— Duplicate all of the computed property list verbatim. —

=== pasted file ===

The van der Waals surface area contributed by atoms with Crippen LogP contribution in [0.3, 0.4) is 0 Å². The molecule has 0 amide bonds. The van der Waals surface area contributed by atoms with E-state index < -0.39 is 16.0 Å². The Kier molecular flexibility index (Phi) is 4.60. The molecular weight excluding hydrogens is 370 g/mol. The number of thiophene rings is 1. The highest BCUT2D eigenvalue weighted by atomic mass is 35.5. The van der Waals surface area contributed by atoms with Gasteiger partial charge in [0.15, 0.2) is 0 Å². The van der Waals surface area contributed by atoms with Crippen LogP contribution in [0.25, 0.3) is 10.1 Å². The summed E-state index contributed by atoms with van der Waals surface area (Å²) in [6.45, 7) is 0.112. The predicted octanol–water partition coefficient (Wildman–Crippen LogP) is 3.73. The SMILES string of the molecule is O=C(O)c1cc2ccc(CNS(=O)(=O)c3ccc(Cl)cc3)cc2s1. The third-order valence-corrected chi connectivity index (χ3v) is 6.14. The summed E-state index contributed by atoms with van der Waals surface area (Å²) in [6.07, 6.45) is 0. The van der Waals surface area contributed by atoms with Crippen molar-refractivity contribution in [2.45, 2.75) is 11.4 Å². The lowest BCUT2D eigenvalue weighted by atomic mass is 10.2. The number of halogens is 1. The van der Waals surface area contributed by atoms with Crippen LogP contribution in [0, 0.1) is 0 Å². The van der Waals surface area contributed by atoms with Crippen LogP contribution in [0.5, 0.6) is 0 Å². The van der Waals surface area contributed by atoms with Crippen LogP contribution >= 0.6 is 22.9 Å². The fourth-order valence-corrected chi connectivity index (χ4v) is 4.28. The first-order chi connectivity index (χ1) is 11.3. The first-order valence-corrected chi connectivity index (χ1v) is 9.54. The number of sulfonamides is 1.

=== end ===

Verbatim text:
The van der Waals surface area contributed by atoms with Crippen LogP contribution in [0.3, 0.4) is 0 Å². The molecule has 0 amide bonds. The van der Waals surface area contributed by atoms with E-state index < -0.39 is 16.0 Å². The Kier molecular flexibility index (Phi) is 4.60. The molecular weight excluding hydrogens is 370 g/mol. The number of thiophene rings is 1. The highest BCUT2D eigenvalue weighted by atomic mass is 35.5. The van der Waals surface area contributed by atoms with Gasteiger partial charge in [0.15, 0.2) is 0 Å². The van der Waals surface area contributed by atoms with Crippen LogP contribution in [0.25, 0.3) is 10.1 Å². The summed E-state index contributed by atoms with van der Waals surface area (Å²) in [6.45, 7) is 0.112. The predicted octanol–water partition coefficient (Wildman–Crippen LogP) is 3.73. The SMILES string of the molecule is O=C(O)c1cc2ccc(CNS(=O)(=O)c3ccc(Cl)cc3)cc2s1. The third-order valence-corrected chi connectivity index (χ3v) is 6.14. The summed E-state index contributed by atoms with van der Waals surface area (Å²) in [6.07, 6.45) is 0. The van der Waals surface area contributed by atoms with Crippen molar-refractivity contribution in [2.45, 2.75) is 11.4 Å². The lowest BCUT2D eigenvalue weighted by atomic mass is 10.2. The number of halogens is 1. The van der Waals surface area contributed by atoms with Crippen LogP contribution in [0, 0.1) is 0 Å². The van der Waals surface area contributed by atoms with Crippen LogP contribution in [0.5, 0.6) is 0 Å². The van der Waals surface area contributed by atoms with Crippen LogP contribution >= 0.6 is 22.9 Å². The fourth-order valence-corrected chi connectivity index (χ4v) is 4.28. The first-order chi connectivity index (χ1) is 11.3. The first-order valence-corrected chi connectivity index (χ1v) is 9.54. The number of sulfonamides is 1.